To support sample rates beyond 48kHz over an ADAT connection, the SMUX protocol (which halves the available number of channels to allow up to 96kHz, and halves it again for 192kHz, using two ADAT ports) must be used. However, that doesn't feature on the D8, so the only sample‑rate options here are 44.1kHz and 48kHz, selected via a button on the front panel. Status LEDs in this section indicate both the internal or external sync status and the sample rate (when set to Internal Sync).

The rear panel plays host to the XLR mic inputs, and jack and ADAT outputs.The rear panel plays host to the XLR mic inputs, and jack and ADAT outputs.The layout of the D8 is very straightforward, with the gain trims, pad switches and four‑section LED metering on the front panel along with the two instrument inputs. All eight mic input XLRs are on the rear panel, alongside the eight balanced TRS jack outputs, the word clock BNC socket and the ADAT lightpipe output port. Given that there's no ADAT input, the DigiMax D8 must be used as the clock master in the system, with the audio interface set to external sync, or synchronised via its own word-clock input. Four phantom‑power buttons are available on the rear panel, which is a somewhat impractical place to put them, one between each pair of mic input XLRs. Mains comes in on a rear-panel IEC connector and the mains switch is next to it, which, again, makes it difficult to access once the unit is in a rack.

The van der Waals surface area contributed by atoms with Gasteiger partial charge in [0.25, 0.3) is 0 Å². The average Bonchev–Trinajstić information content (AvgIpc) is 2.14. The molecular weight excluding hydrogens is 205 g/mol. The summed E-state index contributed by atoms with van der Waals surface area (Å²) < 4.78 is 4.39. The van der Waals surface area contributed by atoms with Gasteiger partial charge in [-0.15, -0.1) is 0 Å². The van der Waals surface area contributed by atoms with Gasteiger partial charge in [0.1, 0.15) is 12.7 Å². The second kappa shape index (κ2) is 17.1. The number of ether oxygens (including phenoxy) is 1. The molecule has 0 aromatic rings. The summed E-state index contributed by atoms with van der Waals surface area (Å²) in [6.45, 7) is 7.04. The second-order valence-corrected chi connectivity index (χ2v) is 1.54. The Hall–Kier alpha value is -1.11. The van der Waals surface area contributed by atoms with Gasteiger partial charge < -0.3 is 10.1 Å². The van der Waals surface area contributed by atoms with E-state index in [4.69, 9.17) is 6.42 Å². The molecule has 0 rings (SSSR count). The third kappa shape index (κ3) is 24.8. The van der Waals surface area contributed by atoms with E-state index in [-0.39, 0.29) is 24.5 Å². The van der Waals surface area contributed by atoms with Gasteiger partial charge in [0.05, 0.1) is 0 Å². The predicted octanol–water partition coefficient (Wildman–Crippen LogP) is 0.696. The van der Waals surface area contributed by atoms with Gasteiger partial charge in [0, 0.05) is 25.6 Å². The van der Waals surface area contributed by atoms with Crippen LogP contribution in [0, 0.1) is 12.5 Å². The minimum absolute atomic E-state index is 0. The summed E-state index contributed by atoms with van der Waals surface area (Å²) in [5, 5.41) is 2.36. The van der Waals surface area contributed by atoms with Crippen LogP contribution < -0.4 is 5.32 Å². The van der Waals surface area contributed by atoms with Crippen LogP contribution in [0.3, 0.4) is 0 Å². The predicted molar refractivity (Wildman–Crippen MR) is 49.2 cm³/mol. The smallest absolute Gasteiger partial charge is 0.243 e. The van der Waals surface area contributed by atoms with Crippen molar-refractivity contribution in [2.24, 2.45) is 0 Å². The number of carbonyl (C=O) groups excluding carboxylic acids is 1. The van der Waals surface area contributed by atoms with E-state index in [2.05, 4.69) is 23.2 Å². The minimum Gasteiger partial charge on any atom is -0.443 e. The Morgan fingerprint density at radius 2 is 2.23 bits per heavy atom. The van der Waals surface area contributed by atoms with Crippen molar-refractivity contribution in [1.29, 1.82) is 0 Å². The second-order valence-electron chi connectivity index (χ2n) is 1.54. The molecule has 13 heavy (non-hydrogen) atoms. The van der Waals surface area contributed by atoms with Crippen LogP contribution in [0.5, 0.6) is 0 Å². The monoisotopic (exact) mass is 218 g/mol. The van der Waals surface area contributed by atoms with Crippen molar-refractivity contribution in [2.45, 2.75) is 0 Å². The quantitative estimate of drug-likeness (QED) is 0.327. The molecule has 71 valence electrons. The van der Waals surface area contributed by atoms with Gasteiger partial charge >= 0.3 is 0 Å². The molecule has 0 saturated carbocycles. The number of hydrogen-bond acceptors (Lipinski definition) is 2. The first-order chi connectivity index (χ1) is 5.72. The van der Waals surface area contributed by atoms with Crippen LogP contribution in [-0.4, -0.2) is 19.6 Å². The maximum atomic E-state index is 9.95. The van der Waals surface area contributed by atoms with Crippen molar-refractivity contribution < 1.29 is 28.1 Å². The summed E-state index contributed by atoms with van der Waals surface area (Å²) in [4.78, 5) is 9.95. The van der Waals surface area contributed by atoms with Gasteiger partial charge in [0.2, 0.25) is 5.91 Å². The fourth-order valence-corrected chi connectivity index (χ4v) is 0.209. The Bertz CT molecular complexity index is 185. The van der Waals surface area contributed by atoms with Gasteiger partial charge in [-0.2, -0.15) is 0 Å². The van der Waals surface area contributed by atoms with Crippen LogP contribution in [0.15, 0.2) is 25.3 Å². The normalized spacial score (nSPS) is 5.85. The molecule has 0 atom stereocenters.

The XMax discrete-component preamplifier runs on power rails of 30V, which is around twice the norm for IC‑based designs, thus allowing the designers to build in more headroom. While excellent IC (Integrated Circuit) preamplifier chips are available, the best ones are quite expensive, and there's something endearing about the simplicity of a good discrete design. As is the case with the vast majority of discrete preamps, this one uses class-A circuitry, with a frequency response that's flat within ±0.5 dB from 20Hz to 50kHz, and only 3dB down at 150kHz. THD+N noise (unweighted, 1 kHz @ +4 dBu output, unity gain) is better than 0.003 percent, and the equivalent input noise (EIN) figure is ‑126dBu, with 55dB of gain and measured from 20Hz to 22kHz. The gain‑control range is 60dB, with maximum input signal handling capacity of +14dBu. On paper, then, the DigiMax D8 looks pretty well specified... but how does it work in practice?